I spent a couple of years as a youth pastor in a church which historically confused repentance of sin and going forward after a service with ‘getting saved.’ The result was pitiful confusion, both sad and humorous. Young people, under the conviction of sin at the end of a service, would go forward publicly in confession and repentance for sin, tearfully asking God for forgiveness, and leave with renewed hope that they were now really saved. But too often, they would repeat this act over and over, as they (inevitably) continued to fight with sin.


Now, public confession of sin, whether to ‘maintain’ one’s salvation, prove that one is really saved, or show that ‘I really mean business in dealing with persistent, besetting sin in my life.’ has become faddish in contemporary evangelical Christendom.


There is a danger of confession becoming a pious work, a source of pride. I confess my sins. Do you? Suddenly the far greater sin of pride raises its ugly – if often overlooked – head: “I am so open and honest about my sin! What about you?” The act of confessing is an emotional catharsis which offsets the sinful act itself. We experience cleansing by the act of confessing, not through the blood of Christ. Even Dietrich Bonhoeffer, who promoted public confession, recognized the dangers inherent in it. In his book Life Together, he writes:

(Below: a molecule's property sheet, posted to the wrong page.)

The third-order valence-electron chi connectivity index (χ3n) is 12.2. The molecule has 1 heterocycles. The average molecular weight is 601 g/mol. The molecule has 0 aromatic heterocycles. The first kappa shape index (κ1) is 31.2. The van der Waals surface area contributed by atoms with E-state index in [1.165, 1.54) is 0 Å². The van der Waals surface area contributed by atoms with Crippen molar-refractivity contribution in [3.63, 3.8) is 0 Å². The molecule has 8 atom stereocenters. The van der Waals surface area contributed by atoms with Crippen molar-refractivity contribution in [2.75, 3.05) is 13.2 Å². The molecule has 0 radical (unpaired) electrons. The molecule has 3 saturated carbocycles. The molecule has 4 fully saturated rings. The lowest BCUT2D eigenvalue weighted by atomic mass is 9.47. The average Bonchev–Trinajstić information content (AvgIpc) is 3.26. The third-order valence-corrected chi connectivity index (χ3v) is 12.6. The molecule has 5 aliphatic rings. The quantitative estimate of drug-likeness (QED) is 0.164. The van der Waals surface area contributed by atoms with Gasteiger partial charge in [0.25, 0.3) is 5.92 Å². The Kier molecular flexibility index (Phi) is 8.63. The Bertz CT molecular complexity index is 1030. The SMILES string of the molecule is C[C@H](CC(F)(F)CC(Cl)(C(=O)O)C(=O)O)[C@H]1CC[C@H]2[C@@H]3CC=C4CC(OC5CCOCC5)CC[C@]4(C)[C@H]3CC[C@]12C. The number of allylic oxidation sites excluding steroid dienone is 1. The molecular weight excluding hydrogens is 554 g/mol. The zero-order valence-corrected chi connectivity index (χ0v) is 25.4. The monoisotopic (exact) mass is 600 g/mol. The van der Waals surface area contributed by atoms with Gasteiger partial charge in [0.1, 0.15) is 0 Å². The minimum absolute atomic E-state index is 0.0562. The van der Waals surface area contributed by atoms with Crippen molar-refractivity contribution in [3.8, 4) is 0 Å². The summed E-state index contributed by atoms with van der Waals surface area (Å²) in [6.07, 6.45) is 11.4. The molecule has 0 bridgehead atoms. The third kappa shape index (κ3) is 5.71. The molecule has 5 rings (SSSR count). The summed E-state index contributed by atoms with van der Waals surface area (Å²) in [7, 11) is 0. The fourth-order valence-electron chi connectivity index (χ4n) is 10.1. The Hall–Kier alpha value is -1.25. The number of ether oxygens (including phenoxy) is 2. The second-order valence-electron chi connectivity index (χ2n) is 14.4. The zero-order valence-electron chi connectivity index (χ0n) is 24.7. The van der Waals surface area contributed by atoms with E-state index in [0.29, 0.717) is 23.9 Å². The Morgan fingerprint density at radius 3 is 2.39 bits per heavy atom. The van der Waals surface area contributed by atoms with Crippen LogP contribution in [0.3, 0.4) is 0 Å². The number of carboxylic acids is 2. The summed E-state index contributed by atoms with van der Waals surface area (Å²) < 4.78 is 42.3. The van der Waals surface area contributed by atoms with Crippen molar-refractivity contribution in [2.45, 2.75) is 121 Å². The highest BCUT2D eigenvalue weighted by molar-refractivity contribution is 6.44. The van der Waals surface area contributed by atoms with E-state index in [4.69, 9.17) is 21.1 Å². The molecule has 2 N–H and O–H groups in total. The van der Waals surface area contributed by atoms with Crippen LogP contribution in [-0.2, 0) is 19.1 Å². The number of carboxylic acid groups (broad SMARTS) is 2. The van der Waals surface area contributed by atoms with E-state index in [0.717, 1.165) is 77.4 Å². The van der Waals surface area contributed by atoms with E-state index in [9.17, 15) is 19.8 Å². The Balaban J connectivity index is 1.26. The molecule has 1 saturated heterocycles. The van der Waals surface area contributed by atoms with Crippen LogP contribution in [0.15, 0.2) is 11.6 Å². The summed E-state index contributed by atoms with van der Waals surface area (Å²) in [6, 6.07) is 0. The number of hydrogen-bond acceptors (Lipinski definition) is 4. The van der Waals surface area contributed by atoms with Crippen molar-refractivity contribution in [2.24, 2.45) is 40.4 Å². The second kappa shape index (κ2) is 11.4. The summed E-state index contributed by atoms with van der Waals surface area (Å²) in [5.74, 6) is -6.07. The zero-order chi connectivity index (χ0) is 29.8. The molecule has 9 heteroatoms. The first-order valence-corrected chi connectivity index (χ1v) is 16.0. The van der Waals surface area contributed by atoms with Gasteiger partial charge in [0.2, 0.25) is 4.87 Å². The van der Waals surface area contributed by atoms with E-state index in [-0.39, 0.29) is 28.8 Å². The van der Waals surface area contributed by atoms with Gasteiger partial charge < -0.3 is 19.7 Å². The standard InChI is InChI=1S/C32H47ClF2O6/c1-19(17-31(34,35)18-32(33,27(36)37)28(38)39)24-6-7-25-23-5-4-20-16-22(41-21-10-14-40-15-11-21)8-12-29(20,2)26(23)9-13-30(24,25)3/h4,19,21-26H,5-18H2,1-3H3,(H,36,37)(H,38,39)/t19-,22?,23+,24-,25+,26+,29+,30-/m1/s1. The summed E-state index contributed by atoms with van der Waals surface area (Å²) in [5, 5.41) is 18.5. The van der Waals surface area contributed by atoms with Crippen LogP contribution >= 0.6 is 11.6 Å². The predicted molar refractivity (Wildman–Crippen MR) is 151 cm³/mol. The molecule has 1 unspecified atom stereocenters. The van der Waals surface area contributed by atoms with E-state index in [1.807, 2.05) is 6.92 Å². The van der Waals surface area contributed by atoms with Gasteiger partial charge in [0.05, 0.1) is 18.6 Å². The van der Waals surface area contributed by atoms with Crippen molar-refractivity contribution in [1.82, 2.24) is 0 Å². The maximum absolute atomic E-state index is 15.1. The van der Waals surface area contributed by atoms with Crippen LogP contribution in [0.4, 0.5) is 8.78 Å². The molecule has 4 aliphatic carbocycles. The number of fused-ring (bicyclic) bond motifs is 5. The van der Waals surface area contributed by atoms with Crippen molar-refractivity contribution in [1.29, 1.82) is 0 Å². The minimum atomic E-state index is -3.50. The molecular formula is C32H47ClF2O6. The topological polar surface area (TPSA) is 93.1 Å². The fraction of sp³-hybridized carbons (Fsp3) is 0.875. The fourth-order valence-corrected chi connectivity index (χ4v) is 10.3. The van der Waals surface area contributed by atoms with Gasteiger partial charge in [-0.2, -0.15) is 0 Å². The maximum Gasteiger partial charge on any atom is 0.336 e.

For the salvation of his soul let him guard against ever making a pious work of his confession. If he does so, it will become the final, most abominable, vicious, and impure prostitution of the heart; the act becomes an idle, lustful babbling. Confession as a pious work is an invention of the devil.


Perhaps the most common verse cited by those promoting ‘public confession’ in the evangelical church is James 5.16a, “Therefore, confess your sins to one another, and pray for one another so that you may be healed.” This verse, however, is stretched beyond its proper application by too many today. Dave Anderson (Triumph Through Trials: The Epistle of James, Grace Theology Press, 2013, p237), in reference to this verse, writes:


I tend to think this verse is misapplied today. I see no virtue in standing before a congregation and dumping dirty laundry on them. Our confessions should almost always be to the Lord. The only exceptions I see are when I have hurt another human. Then I go to that person alone.